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Is There Lack Of Support For Wild Salmon?

Salmonids Sustainability

Bill Taylor, president and CEO of the Atlantic Salmon Federation expresses his views on what he describes as Canada's conflicted priorities between wild Atlantic salmon and farmed salmon.

When it comes to the serious decline in wild Atlantic salmon, it is abundantly clear that money seems to be more important to Fisheries and Oceans Canada (DFO) than protecting the "King of Fish." And unfortunately, in the corridors of public policy, fast money from aquaculture wins out over departmental responsibility.

A quick review of the money trail in support of the wild Atlantic salmon paints a bleak picture. Department of Fisheries and Oceans (DFO) funding for conservation programmes for the species has collapsed, relative to inflation, by nearly three-quarters since 1985. In fairness to the department, it has many dedicated scientists, managers and wardens with a strong desire to save the species. DFO also helped secure a special one-time $30-million endowment in 2006 to support local wild Atlantic salmon restoration and research projects, but this has produced only $300,000 a year spread over five provinces and, in itself, is a fraction of what is required to restore and protect the species.

DFO has spent much of the past two decades documenting the decline in the wild Atlantic salmon returns. In the past year, there was a 43.6 per cent decline in the returns of smaller salmon called grilse to their spawning rivers, which will mean a corresponding decline in large spawners in 2010.

Recently, Canada's conflicted priorities between wild Atlantic salmon and farmed salmon were highlighted when it hosted the North Atlantic Salmon Conservation Organisation (NASCO) in Quebec City. NASCO was formed in 1982, based on a common recognition that the threats of survival to wild Atlantic salmon required international co-operation, and is thus comprised of all the North Atlantic nations that have wild Atlantic salmon populations spawning or migrating through their jurisdictions. NASCO influences policy through an international treaty and international diplomacy.

Sadly, diplomacy is not working. The influence of money from industrial fish farms has gained the upper hand in public funding and political influence.

Much of Canada's troubles at NASCO reflect how our federal government's relationship with the aquaculture industry overrides its responsibility of wild Atlantic salmon habitat protection. Before NASCO got underway this year, a preliminary review group declared that Canada has failed to adequately address habitat protection and restoration issues. Then, in Quebec City, Canada was deemed by an international panel at NASCO to have failed at demonstrating or reporting on actions toward eliminating farmed salmon escapes and transmission of sea lice from farmed salmon to wild salmon.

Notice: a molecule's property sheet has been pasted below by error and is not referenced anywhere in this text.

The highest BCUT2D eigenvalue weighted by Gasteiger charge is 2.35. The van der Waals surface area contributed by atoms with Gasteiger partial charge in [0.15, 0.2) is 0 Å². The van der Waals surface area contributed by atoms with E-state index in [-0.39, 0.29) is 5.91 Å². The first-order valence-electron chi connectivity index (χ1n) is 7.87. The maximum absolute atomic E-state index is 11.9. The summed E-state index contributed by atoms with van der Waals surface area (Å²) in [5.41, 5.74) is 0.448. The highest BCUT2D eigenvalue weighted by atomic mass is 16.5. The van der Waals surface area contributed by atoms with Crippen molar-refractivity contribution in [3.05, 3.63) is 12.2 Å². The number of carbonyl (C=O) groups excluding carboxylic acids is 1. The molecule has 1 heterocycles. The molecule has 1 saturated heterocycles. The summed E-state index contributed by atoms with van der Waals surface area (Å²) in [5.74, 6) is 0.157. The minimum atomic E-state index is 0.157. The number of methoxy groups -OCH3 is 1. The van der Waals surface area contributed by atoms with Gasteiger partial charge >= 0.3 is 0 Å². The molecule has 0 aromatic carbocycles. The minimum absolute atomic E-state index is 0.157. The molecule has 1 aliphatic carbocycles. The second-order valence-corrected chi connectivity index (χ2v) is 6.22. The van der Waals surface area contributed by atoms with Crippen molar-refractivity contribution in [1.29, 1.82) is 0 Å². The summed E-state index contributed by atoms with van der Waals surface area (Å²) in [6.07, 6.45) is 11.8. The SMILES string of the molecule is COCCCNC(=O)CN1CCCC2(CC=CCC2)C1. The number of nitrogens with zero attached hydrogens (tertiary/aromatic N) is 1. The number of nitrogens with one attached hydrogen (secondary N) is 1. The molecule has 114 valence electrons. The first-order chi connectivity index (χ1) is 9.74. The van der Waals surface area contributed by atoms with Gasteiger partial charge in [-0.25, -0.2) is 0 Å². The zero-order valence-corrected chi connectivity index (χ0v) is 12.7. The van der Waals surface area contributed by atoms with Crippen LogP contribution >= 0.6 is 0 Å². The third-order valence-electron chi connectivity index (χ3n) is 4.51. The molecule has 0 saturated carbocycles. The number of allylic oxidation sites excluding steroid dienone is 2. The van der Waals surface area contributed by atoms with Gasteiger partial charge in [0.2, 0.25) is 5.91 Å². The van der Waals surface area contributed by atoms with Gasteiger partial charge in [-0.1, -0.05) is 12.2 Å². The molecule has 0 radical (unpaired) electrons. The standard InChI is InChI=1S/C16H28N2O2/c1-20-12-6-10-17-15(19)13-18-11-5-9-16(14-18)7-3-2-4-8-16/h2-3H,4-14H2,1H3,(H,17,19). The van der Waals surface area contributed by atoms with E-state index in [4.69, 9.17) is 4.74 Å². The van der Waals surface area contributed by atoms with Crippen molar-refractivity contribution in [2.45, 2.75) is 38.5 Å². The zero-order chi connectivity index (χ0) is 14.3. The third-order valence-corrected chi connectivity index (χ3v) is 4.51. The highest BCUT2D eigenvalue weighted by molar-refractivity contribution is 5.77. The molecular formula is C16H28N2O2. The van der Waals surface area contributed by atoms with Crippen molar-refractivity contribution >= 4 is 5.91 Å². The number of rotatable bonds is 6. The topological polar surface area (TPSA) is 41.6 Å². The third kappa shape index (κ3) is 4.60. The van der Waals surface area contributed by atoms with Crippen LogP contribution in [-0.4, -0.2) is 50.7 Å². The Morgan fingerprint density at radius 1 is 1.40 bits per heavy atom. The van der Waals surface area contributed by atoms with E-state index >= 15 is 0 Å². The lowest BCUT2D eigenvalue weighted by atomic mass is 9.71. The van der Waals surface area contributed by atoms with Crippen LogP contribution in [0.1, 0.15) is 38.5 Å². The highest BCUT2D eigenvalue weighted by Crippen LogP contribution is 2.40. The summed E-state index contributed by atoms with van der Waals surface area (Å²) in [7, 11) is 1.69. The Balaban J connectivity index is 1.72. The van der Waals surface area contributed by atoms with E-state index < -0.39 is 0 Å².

The answer for the shift in focus from conservation to commercialisation rests in economics. Commercially-driven enterprises like the aquaculture industry have the benefit of being measurable, and their undoubtedly important contributions to employment and economic development can be quantified. These benefits are important to communities and their elected policy makers.

While the Atlantic Salmon Federation supports an environmentally-sustainable aquaculture industry regulated by science-based standards, we remain concerned with the disproportionate attention that the current unsustainable industry has with the federal government. Having DFO oversee both the aquaculture industry and wild Atlantic salmon programmes seem at best a difficult balancing act, and at worst, a possible conflict of interest.

We know that even while funding allotted to DFO for wild Atlantic salmon conservation programmes has plummeted at an even faster rate than the salmon's population decline, financial support for the aquaculture industry grows steadily. This year, DFO approved a Wild Atlantic Salmon Conservation Policy after several years of consultation and admits that the department cannot afford to implement it.

Those of us who treasure wild Atlantic salmon thus face a challenge: we have to put a price tag on the species. What is a wild Atlantic salmon worth? In the event of a cod-like collapse of wild Atlantic salmon, how many people employed by recreational angling and tourism businesses in Atlantic Canada and Quebec will be forced out of work? How much money ordinarily spent by salmon anglers in the local economies around our fabled salmon runs will be removed from those areas? How much angling-related tourism will disappear? What will be the impact on those who rely on the spin-offs from recreational angling?

Armed with the accurate numbers and dollar values, ASF, its membership and its 125 affiliate organisations representing thousands of conservation volunteers will shift the focus to what really matters to the federal government: money, and the influence it represents to decision and policy makers. ASF will initiate a process that counts the socio-economic impacts of what happens to a region without its wild Atlantic salmon returns.

We don't do this by choice - we do it by necessity, to convince the federal government to invest more in conservation and restoration of wild Atlantic salmon rather than relying on quick money from expanded fish farming.

July 2010